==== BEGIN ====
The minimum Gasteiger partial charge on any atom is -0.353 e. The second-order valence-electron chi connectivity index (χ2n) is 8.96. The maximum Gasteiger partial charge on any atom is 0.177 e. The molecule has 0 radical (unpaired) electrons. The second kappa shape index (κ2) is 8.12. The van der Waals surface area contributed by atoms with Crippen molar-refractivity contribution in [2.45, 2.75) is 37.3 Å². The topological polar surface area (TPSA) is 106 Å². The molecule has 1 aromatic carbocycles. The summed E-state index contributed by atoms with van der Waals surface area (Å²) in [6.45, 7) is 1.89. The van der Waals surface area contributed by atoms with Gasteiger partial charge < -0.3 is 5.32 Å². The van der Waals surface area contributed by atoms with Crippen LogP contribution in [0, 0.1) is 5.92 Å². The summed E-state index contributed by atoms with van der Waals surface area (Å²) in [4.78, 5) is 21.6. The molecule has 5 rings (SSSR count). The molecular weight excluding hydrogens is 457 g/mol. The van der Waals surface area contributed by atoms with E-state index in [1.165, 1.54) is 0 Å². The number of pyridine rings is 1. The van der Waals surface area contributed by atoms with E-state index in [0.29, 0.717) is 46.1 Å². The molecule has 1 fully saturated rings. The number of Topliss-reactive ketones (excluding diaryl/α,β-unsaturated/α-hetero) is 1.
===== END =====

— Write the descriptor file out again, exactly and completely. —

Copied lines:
The minimum Gasteiger partial charge on any atom is -0.353 e. The second-order valence-electron chi connectivity index (χ2n) is 8.96. The maximum Gasteiger partial charge on any atom is 0.177 e. The molecule has 0 radical (unpaired) electrons. The second kappa shape index (κ2) is 8.12. The van der Waals surface area contributed by atoms with Crippen molar-refractivity contribution in [2.45, 2.75) is 37.3 Å². The topological polar surface area (TPSA) is 106 Å². The molecule has 1 aromatic carbocycles. The summed E-state index contributed by atoms with van der Waals surface area (Å²) in [6.45, 7) is 1.89. The van der Waals surface area contributed by atoms with Gasteiger partial charge < -0.3 is 5.32 Å². The van der Waals surface area contributed by atoms with Crippen LogP contribution in [0, 0.1) is 5.92 Å². The summed E-state index contributed by atoms with van der Waals surface area (Å²) in [4.78, 5) is 21.6. The molecule has 5 rings (SSSR count). The molecular weight excluding hydrogens is 457 g/mol. The van der Waals surface area contributed by atoms with E-state index in [1.165, 1.54) is 0 Å². The number of pyridine rings is 1. The van der Waals surface area contributed by atoms with E-state index in [0.29, 0.717) is 46.1 Å². The molecule has 1 fully saturated rings. The number of Topliss-reactive ketones (excluding diaryl/α,β-unsaturated/α-hetero) is 1.